10 Great Things About the New Apple TV

Why Apple’s 4th-gen media streamer is a huge improvement on its predecessors

After making us wait for so long that we were frankly starting to think Apple had lost interest in the world of television, we’ve finally got a new 4th-generation Apple TV media streaming box. And actually, in many ways it’s turned out to be worth the wait, for while it’s certainly not without its faults (which are outlined in a partner article to this one: 10 Disappointing Things About the New Apple TV) it’s by far Apple’s most sophisticated and distinctive Apple TV yet. Here are 10 reasons why.

1. The tvOS interface works well, mostly

Apple has clearly worked hard to make the latest Apple TV interface - dubbed tvOS - more effective than anything any previous Apple TV has offered.

For starters, the box is incredibly easy to set up, especially if you already own an Apple phone or tablet. It can simply pair with such devices and take all your Apple account and broadband login information from them rather than you having to input them into the Apple TV manually.

The interface is built around graphically appealing icons providing links to content and services, and Apple provides some cute and effective graphical effects and cues to help you keep track of where you are in the onscreen menus.

The new tvOS structure places five key apps on the main ‘shelf’ of the home screen (which actually appears on the second deck down from the top) while selected content associated with each of the five key apps appears in the top row of the home screen, with the nature of the content shown there depending on which app you’ve got highlighted from the main shelf.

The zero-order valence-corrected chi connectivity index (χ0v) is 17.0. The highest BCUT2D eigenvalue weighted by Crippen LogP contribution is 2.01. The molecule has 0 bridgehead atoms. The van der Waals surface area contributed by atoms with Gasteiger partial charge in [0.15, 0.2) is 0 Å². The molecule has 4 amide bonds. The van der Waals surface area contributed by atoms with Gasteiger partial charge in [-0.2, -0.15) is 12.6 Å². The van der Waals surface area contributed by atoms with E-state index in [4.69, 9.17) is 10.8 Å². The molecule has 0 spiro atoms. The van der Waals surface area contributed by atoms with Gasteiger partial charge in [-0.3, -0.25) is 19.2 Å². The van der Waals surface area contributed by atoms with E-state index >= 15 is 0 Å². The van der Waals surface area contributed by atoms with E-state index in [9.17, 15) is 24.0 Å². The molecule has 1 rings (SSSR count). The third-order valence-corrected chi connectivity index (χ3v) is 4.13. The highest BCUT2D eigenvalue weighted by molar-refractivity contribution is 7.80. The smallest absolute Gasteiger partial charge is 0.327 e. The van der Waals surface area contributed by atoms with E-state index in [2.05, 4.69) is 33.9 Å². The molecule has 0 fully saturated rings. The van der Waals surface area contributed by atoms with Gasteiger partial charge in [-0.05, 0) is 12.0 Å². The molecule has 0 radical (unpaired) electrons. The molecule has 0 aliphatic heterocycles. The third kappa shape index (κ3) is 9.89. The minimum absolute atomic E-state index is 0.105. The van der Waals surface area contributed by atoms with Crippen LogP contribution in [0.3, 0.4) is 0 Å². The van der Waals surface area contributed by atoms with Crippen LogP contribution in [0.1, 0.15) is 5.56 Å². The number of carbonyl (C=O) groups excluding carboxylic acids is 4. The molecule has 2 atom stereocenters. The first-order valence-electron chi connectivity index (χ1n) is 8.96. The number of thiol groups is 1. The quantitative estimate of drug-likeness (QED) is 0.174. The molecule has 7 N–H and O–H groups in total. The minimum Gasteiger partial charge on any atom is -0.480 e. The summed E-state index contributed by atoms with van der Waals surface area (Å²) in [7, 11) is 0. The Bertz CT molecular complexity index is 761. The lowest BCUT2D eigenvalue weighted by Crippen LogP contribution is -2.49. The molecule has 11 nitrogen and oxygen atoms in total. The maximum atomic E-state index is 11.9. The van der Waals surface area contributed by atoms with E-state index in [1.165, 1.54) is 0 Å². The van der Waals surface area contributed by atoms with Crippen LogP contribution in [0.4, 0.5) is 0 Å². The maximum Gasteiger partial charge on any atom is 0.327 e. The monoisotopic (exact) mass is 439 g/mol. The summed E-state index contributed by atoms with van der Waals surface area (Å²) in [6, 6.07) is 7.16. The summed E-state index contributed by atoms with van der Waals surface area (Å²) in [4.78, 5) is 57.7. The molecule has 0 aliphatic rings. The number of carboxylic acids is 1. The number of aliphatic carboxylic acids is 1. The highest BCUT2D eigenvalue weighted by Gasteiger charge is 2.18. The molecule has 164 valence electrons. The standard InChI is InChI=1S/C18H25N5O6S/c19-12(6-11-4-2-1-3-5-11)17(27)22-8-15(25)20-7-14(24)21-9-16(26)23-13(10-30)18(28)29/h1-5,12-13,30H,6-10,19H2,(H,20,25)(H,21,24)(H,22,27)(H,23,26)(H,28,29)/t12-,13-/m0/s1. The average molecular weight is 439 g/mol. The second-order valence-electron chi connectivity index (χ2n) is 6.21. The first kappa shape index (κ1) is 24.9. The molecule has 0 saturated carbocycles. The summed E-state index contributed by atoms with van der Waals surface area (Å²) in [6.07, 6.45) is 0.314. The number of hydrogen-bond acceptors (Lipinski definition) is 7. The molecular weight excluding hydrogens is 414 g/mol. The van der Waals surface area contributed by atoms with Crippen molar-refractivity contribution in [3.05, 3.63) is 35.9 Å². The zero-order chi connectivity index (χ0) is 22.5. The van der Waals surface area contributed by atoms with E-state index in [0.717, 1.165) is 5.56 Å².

While there’s a slightly annoying but understandable ‘preference’ for Apple’s own services with the default app set up, it’s good to find, too, that it’s easy to customize the apps that appear on the main shelf to suit your particular preferences.

The way you access content is logical and works slickly, and tvOS also deserves kudos for both the supplemental information it provides on things you might want to watch and its ‘joined up thinking’. By which I mean the way it finds ways - such as cast and crew links, and genre comparisons - to give you more content options based on your initial search criteria and viewing habits.

The new remote control with its track pad harmonizes pretty slickly with the onscreen action for the most part, and the onscreen menus never feel sluggish. 

All in all, while not without its faults (which I talk about in the partner article to this one) the tvOS interface really is one of the best attempts yet to simplify the job of quickly finding your way to the sort of content you love to watch.